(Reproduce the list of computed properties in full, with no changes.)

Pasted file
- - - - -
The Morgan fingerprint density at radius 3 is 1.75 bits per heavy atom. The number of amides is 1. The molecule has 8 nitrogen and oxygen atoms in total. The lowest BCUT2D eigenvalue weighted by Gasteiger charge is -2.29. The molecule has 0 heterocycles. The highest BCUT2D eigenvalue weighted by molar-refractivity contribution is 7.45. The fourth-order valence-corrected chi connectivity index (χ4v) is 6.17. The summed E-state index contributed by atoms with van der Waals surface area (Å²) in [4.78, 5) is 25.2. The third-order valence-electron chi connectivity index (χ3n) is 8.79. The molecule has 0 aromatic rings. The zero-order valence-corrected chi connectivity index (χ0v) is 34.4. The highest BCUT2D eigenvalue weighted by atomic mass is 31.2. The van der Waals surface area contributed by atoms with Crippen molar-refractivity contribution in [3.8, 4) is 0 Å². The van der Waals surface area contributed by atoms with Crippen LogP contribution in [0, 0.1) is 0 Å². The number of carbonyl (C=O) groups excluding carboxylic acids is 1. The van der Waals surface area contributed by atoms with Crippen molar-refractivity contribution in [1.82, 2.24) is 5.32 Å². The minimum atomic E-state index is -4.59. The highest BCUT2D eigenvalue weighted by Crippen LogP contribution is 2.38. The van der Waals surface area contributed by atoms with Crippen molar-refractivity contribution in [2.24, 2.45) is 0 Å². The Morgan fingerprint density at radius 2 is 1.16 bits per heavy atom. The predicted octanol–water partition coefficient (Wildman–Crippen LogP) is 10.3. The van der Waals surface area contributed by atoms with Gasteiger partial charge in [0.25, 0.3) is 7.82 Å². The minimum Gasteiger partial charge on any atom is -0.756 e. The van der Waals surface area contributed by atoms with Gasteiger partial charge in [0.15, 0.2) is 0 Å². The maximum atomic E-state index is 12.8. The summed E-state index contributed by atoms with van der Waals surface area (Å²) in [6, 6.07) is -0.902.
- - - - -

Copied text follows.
The Morgan fingerprint density at radius 3 is 1.75 bits per heavy atom. The number of amides is 1. The molecule has 8 nitrogen and oxygen atoms in total. The lowest BCUT2D eigenvalue weighted by Gasteiger charge is -2.29. The molecule has 0 heterocycles. The highest BCUT2D eigenvalue weighted by molar-refractivity contribution is 7.45. The fourth-order valence-corrected chi connectivity index (χ4v) is 6.17. The summed E-state index contributed by atoms with van der Waals surface area (Å²) in [4.78, 5) is 25.2. The third-order valence-electron chi connectivity index (χ3n) is 8.79. The molecule has 0 aromatic rings. The zero-order valence-corrected chi connectivity index (χ0v) is 34.4. The highest BCUT2D eigenvalue weighted by atomic mass is 31.2. The van der Waals surface area contributed by atoms with Crippen molar-refractivity contribution in [3.8, 4) is 0 Å². The van der Waals surface area contributed by atoms with Crippen LogP contribution in [0, 0.1) is 0 Å². The number of carbonyl (C=O) groups excluding carboxylic acids is 1. The van der Waals surface area contributed by atoms with Crippen molar-refractivity contribution in [1.82, 2.24) is 5.32 Å². The minimum atomic E-state index is -4.59. The highest BCUT2D eigenvalue weighted by Crippen LogP contribution is 2.38. The van der Waals surface area contributed by atoms with Crippen molar-refractivity contribution in [2.24, 2.45) is 0 Å². The Morgan fingerprint density at radius 2 is 1.16 bits per heavy atom. The predicted octanol–water partition coefficient (Wildman–Crippen LogP) is 10.3. The van der Waals surface area contributed by atoms with Gasteiger partial charge in [0.25, 0.3) is 7.82 Å². The minimum Gasteiger partial charge on any atom is -0.756 e. The van der Waals surface area contributed by atoms with Gasteiger partial charge in [0.15, 0.2) is 0 Å². The maximum atomic E-state index is 12.8. The summed E-state index contributed by atoms with van der Waals surface area (Å²) in [6, 6.07) is -0.902.